If you showed up here today hoping to see a finished portion of the bathroom walls, I need to apologize, because I have nothing but disappointment for you today. Yes, I had planned to show you a completely finished section of the bathroom wall. I knew that if I picked up where I left off on Thursday, and continued working on Friday and Saturday, I’d have at least one portion of the wall completely finished.
But the more I looked at the section of the wall that I thought was nearing completion, the more I realized it needed some pretty significant adjustments. This wainscoting just seemed off to me. It looked completely unbalanced.
The problem is that it seemed to be too open-ended. That’s how I would describe how it looks to my eye, at least. I’m not sure if it makes sense to anyone else, though.
The fact is that on Thursday when I finished working on the wall, I knew it was off. But I thought I could push through, make a minor adjustment, and keep on rolling.
Here’s what it originally looked like on Thursday evening. Look closely at the trim that I used along the floor.
I installed that bottom trim just like I usually install shoe molding or quarter round at the floor. I stopped it where the baseboard stops. But can you see how unbalanced that panel looks?
I thought I could balance it out by removing that bottom trim and reinstalling it so that it covered the bottom of the door casing as well. It seemed weird because I’ve never installed shoe molding or quarter round on the bottom of my door casings. I always only install those trims along the baseboards. But I thought this would be a faster and easier way to bring some balance to the design.
That looked a little bit better, but still not great.
I knew what needed to be done, but truth be told, I was just trying to avoid the work. I wanted to come up with a quick and easy solution that would allow me to avoid having to undo half of what I had already done.
So I decided to do a mock up using my photo editing software to see if the change was really, 100% necessary. I opened up that picture above in my photo editing software, and then I straightened out all of the horizontal and vertical lines so that I could easily make some adjustments. So here was the original design…
And here was my quick mock up of the change that I knew would bring balance to this wall.
Yep. I knew I had to do it. So I removed all of the mitered base cap trim, and all of the 1″ x 4″ boards, and started over on that part. I didn’t get the base cap trim reinstalled, but already, it looks so much better.
And the redo couldn’t stop with that section of wall. I had already made some progress on the wall on the other side of the door as well — the area around the vanity. And I had originally done it in that same off-balance way.
So it had to be redone as well. On this section, I did get all of the base cap molding installed and all of the nail holes wood filled. So this section is ready for sanding and caulking.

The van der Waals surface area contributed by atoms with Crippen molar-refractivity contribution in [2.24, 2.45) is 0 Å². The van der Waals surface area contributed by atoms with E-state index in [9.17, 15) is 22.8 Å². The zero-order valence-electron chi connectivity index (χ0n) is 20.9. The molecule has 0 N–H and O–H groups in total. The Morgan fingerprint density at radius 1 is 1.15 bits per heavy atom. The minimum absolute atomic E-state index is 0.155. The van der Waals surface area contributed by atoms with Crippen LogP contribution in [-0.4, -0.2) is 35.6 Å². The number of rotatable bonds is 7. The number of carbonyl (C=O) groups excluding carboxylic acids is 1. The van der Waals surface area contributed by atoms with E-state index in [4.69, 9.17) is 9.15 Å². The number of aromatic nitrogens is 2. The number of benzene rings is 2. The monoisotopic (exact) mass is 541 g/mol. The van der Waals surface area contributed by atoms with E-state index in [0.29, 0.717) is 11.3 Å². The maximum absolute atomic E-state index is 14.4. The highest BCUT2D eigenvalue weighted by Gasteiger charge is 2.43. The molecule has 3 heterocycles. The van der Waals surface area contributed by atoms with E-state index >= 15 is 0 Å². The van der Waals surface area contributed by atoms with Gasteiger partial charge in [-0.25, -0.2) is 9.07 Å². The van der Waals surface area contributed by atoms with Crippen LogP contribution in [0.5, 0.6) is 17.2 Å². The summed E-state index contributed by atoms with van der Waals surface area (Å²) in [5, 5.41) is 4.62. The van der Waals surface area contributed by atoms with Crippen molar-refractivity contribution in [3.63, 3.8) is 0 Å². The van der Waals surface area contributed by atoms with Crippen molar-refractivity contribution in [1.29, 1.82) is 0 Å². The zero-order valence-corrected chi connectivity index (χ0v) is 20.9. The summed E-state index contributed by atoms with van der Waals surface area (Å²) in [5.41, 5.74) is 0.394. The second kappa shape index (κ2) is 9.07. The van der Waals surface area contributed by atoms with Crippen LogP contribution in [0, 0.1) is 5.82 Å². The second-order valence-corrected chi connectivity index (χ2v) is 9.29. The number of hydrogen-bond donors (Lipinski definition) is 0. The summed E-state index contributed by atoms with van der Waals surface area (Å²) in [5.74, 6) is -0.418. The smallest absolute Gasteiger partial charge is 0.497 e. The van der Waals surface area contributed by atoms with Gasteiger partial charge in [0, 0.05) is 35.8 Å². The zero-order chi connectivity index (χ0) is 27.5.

That change caused one issue that I ran into in the hallway bathroom where I did this same wainscoting. Since I used 1″ lumber on both the door casings and the wainscoting, that left me with two 1″ x 4″ pieces butted right up against each other. I really don’t like that look at all. You can see what I mean here on the left side of the door…
So I decided to try something a little different in here and add a small vertical piece of trim extending the whole height of the door casing just to distinguish this 1″ x 4″ piece that frames the door from the 1″ x 4″ piece that makes up the wainscoting…
I like it! It dressed up the door casing just a bit, and gives a very definite distinction between the door casing and the wainscoting. Once it’s all painted white, it’ll be a lot more subtle (obviously), but it’s just enough detail to separate the door casing from the wainscoting.
So now that that’s all worked out, I can continue with my forward momentum. It put me behind schedule (the countertop people were supposed to come this morning and measure, so that has had to be rescheduled for Thursday), but it was definitely worth it. That unbalanced wall design would have caused me to lose sleep, and in fact, it already did. That’s when I know a project has to be redone. When it starts affecting my sleep at night, something has to be done.
Here’s a little before and after of the change. See how much more balanced the new design is?
So while it caused it delay, I think it was totally worth it. It’s not always about perfectionism. Sometimes it’s just about getting it right.
If you’d like to see all of the posts about this master bathroom remodel project, you can find those here: Master Bathroom Remodel — From Start To Present (Still In Progress)
Addicted 2 Decorating is where I share my DIY and decorating journey as I remodel and decorate the 1948 fixer upper that my husband, Matt, and I bought in 2013. Matt has M.S. and is unable to do physical work, so I do the majority of the work on the house by myself. You can learn more about me here.
I hope you’ll join me on my DIY and decorating journey! If you want to follow my projects and progress, you can subscribe below and have each new post delivered to your email inbox. That way you’ll never miss a thing!